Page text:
Best to 'run, hide, tell' during terror attack: Experts

Journalist and martial arts expert Geoff Ho faced down three knife-wielding terrorists when they stormed into a bar near London's Borough Market last Saturday.

He could have run away but did not, he told British media, as he was trying to protect his friends and other people hiding at the bar.

In the end, he was stabbed in the neck, but survived the attack.

His actions, and those of others like him who flung chairs and beer bottles at the attackers, have been lauded as acts of heroism and triggered debate on whether bystanders should intervene before security forces arrive.

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In Britain, people are advised to "run, hide, tell", during terrorist attacks. Now, some are asking whether they should stay to fight, like Mr Ho and others have done.

Security experts, however, cautioned against taking on armed terrorists, pointing out that escape, if possible, is the best course of action.

In Singapore, the Ministry of Home Affairs (MHA) also advises the public to "run, hide and tell" if there is a terrorist attack. This means to run away from danger, and, if that is not possible, to find cover and stay out of sight. They should contact the police when it is safe to do so.

The advice, said a spokesman for the MHA, was modelled after the British advisory, which was developed based on case studies and real-life testimonies of people who have survived attacks. France also uses a similar protocol, he added.

Experts told The Sunday Times that it is the best course of action in a terror attack.

Dr Damien Cheong from the S. Rajaratnam School of International Studies said that encouraging untrained people to take on armed attackers could lead to greater casualties. "Some guys may think they are Rambo. What happens if they get involved, and as a result, the attacker gets even more agitated?"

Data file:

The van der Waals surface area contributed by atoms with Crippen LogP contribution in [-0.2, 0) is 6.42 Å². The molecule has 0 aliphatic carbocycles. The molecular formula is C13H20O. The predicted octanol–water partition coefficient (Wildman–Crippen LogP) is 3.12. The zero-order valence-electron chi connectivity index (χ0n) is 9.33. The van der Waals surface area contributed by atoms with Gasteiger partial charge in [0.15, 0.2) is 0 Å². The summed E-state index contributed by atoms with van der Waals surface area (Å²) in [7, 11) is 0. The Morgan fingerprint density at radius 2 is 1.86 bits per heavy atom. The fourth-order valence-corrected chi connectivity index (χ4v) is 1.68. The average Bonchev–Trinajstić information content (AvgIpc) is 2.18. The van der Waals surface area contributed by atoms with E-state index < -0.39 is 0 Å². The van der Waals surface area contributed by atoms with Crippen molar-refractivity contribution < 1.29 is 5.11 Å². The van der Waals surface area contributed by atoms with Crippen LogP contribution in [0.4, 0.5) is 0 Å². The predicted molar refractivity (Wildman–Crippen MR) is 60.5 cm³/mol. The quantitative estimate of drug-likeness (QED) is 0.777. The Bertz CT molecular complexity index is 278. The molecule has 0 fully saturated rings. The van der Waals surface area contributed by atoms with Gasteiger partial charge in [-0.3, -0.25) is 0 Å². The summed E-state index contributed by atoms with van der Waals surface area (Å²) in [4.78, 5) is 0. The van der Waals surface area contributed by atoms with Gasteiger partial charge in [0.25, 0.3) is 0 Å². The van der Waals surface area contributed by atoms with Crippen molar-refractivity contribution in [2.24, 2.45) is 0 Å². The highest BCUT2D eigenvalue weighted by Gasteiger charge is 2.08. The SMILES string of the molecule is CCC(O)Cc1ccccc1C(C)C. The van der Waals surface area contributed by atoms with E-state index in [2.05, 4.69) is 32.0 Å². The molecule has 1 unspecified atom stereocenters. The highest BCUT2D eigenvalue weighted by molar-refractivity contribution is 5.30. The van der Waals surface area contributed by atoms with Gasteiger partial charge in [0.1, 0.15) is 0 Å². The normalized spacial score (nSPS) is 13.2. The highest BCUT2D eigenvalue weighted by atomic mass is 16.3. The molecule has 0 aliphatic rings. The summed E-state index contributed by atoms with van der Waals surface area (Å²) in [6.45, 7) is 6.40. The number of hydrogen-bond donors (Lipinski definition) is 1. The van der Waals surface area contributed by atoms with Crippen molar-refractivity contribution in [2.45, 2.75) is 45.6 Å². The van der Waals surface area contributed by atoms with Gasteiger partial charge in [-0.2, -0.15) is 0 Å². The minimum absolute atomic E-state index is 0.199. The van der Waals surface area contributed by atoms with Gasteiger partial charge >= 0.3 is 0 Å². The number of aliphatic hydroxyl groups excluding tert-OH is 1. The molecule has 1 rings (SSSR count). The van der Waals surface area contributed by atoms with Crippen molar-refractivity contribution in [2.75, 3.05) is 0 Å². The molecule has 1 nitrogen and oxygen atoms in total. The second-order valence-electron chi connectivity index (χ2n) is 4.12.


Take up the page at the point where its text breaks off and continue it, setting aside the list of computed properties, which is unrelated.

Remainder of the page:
But martial arts expert Teo Yew Chye believes people should fight when they are cornered or when escape is not possible."If you can run, you should... (but) you might have no choice but fight, because these terrorists are there to kill you to make a statement," he said.

He therefore prefers the advice of the United States Department of Homeland Security to "run, hide, fight", where fighting is advocated as a last resort in an active shooter incident. He said untrained people can wield everyday objects such as chairs or umbrellas as improvised weapons, and can come together to overpower the attackers.

He cited a 2015 incident, in which a gunman with an AK-47 rifle on a train in Belgium was subdued by three passengers, preventing a possible massacre. Two of the three passengers were US soldiers.

However security expert Kumar Ramakrishna reckons fighting should be an option only if the attacker is alone and lightly armed, and if respondents have martial arts, military or law enforcement training. "If confronted with several attackers who appear well-trained and well-armed as in the Paris attacks of November 2015, the 'run, hide, tell' option appears the most feasible," he said.

Professor David Chan, director of the Singapore Management University's Behavioural Sciences Institute, said the advice to run makes good sense as the "normal human response" of the majority in a terror attack is to flee. People can freeze in situations of extreme fear, which is why it is critical to be reminded of what to do, he added.

The MHA spokesman said "run, hide, tell" is a general advisory to help people stay out of harm's way during an attack."It is a simple and clear message and forms the basic response to most situations. However, when running and hiding are not viable, the public should consider other options available to maximise their chances of survival."

Tampines GRC MP Desmond Choo said that even though the strategy sounds simple, how the population reacts under duress can be uncertain. This is why agencies need to raise awareness in the community.

A version of this article appeared in the print edition of The Sunday Times on June 11, 2017, with the headline 'Best to 'run, hide, tell' during terror attack: Experts'. Print Edition | Subscribe